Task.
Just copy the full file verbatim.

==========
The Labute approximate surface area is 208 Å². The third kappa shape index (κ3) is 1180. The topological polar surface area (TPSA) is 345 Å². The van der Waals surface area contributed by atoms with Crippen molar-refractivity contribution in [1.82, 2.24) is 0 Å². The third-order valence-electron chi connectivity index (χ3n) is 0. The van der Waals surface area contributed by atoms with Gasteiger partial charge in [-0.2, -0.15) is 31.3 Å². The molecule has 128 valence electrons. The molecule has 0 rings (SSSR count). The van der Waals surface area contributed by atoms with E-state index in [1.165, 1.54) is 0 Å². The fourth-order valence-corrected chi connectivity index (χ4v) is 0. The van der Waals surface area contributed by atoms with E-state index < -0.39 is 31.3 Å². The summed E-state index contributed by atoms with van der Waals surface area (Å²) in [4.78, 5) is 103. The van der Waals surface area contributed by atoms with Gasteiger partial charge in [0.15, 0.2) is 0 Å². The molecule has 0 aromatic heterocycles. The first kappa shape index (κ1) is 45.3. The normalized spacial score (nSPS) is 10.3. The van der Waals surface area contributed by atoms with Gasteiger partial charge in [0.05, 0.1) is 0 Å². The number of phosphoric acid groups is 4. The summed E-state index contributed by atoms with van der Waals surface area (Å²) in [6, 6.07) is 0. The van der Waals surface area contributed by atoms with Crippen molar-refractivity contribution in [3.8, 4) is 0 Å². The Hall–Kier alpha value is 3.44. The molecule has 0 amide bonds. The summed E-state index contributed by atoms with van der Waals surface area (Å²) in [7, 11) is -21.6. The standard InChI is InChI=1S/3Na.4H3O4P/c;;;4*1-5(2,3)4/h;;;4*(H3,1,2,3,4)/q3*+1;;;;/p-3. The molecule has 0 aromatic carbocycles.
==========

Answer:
The Labute approximate surface area is 208 Å². The third kappa shape index (κ3) is 1180. The topological polar surface area (TPSA) is 345 Å². The van der Waals surface area contributed by atoms with Crippen molar-refractivity contribution in [1.82, 2.24) is 0 Å². The third-order valence-electron chi connectivity index (χ3n) is 0. The van der Waals surface area contributed by atoms with Gasteiger partial charge in [-0.2, -0.15) is 31.3 Å². The molecule has 128 valence electrons. The molecule has 0 rings (SSSR count). The van der Waals surface area contributed by atoms with E-state index in [1.165, 1.54) is 0 Å². The fourth-order valence-corrected chi connectivity index (χ4v) is 0. The van der Waals surface area contributed by atoms with E-state index < -0.39 is 31.3 Å². The summed E-state index contributed by atoms with van der Waals surface area (Å²) in [4.78, 5) is 103. The van der Waals surface area contributed by atoms with Gasteiger partial charge in [0.15, 0.2) is 0 Å². The molecule has 0 aromatic heterocycles. The first kappa shape index (κ1) is 45.3. The normalized spacial score (nSPS) is 10.3. The van der Waals surface area contributed by atoms with Gasteiger partial charge in [0.05, 0.1) is 0 Å². The number of phosphoric acid groups is 4. The summed E-state index contributed by atoms with van der Waals surface area (Å²) in [6, 6.07) is 0. The van der Waals surface area contributed by atoms with Crippen molar-refractivity contribution in [3.8, 4) is 0 Å². The Hall–Kier alpha value is 3.44. The molecule has 0 amide bonds. The summed E-state index contributed by atoms with van der Waals surface area (Å²) in [7, 11) is -21.6. The standard InChI is InChI=1S/3Na.4H3O4P/c;;;4*1-5(2,3)4/h;;;4*(H3,1,2,3,4)/q3*+1;;;;/p-3. The molecule has 0 aromatic carbocycles.